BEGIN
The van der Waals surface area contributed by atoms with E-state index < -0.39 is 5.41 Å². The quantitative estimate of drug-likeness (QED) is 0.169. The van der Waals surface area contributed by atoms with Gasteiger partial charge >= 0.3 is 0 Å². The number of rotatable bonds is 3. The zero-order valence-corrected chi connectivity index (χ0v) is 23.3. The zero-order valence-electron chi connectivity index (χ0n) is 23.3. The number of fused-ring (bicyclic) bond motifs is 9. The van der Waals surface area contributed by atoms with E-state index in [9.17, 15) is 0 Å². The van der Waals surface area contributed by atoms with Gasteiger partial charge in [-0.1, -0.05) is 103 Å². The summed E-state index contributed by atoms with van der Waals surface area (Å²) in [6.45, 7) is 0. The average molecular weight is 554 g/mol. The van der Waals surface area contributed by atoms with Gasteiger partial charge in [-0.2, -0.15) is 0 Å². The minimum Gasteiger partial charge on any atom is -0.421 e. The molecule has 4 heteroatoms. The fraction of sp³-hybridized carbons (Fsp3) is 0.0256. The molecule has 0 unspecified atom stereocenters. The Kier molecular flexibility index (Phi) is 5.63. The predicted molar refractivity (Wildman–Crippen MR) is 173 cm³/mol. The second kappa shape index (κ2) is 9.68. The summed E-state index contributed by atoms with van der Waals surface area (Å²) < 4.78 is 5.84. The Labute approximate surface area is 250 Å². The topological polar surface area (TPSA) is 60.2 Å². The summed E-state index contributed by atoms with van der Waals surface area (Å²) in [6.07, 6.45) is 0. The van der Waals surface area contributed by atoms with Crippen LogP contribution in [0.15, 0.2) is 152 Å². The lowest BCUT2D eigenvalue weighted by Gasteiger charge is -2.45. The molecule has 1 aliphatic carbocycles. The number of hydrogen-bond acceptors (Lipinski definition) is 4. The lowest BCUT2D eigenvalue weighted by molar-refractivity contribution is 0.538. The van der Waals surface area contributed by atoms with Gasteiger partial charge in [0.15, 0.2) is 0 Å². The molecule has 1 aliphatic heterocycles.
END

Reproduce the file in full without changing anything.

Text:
The van der Waals surface area contributed by atoms with E-state index < -0.39 is 5.41 Å². The quantitative estimate of drug-likeness (QED) is 0.169. The van der Waals surface area contributed by atoms with Gasteiger partial charge >= 0.3 is 0 Å². The number of rotatable bonds is 3. The zero-order valence-corrected chi connectivity index (χ0v) is 23.3. The zero-order valence-electron chi connectivity index (χ0n) is 23.3. The number of fused-ring (bicyclic) bond motifs is 9. The van der Waals surface area contributed by atoms with E-state index in [9.17, 15) is 0 Å². The van der Waals surface area contributed by atoms with Gasteiger partial charge in [-0.1, -0.05) is 103 Å². The summed E-state index contributed by atoms with van der Waals surface area (Å²) in [6.45, 7) is 0. The average molecular weight is 554 g/mol. The van der Waals surface area contributed by atoms with Gasteiger partial charge in [-0.2, -0.15) is 0 Å². The minimum Gasteiger partial charge on any atom is -0.421 e. The molecule has 4 heteroatoms. The fraction of sp³-hybridized carbons (Fsp3) is 0.0256. The molecule has 0 unspecified atom stereocenters. The Kier molecular flexibility index (Phi) is 5.63. The predicted molar refractivity (Wildman–Crippen MR) is 173 cm³/mol. The second kappa shape index (κ2) is 9.68. The summed E-state index contributed by atoms with van der Waals surface area (Å²) < 4.78 is 5.84. The Labute approximate surface area is 250 Å². The topological polar surface area (TPSA) is 60.2 Å². The summed E-state index contributed by atoms with van der Waals surface area (Å²) in [6.07, 6.45) is 0. The van der Waals surface area contributed by atoms with Crippen LogP contribution in [0.15, 0.2) is 152 Å². The lowest BCUT2D eigenvalue weighted by Gasteiger charge is -2.45. The molecule has 1 aliphatic carbocycles. The number of hydrogen-bond acceptors (Lipinski definition) is 4. The lowest BCUT2D eigenvalue weighted by molar-refractivity contribution is 0.538. The van der Waals surface area contributed by atoms with Gasteiger partial charge in [0.15, 0.2) is 0 Å². The molecule has 1 aliphatic heterocycles.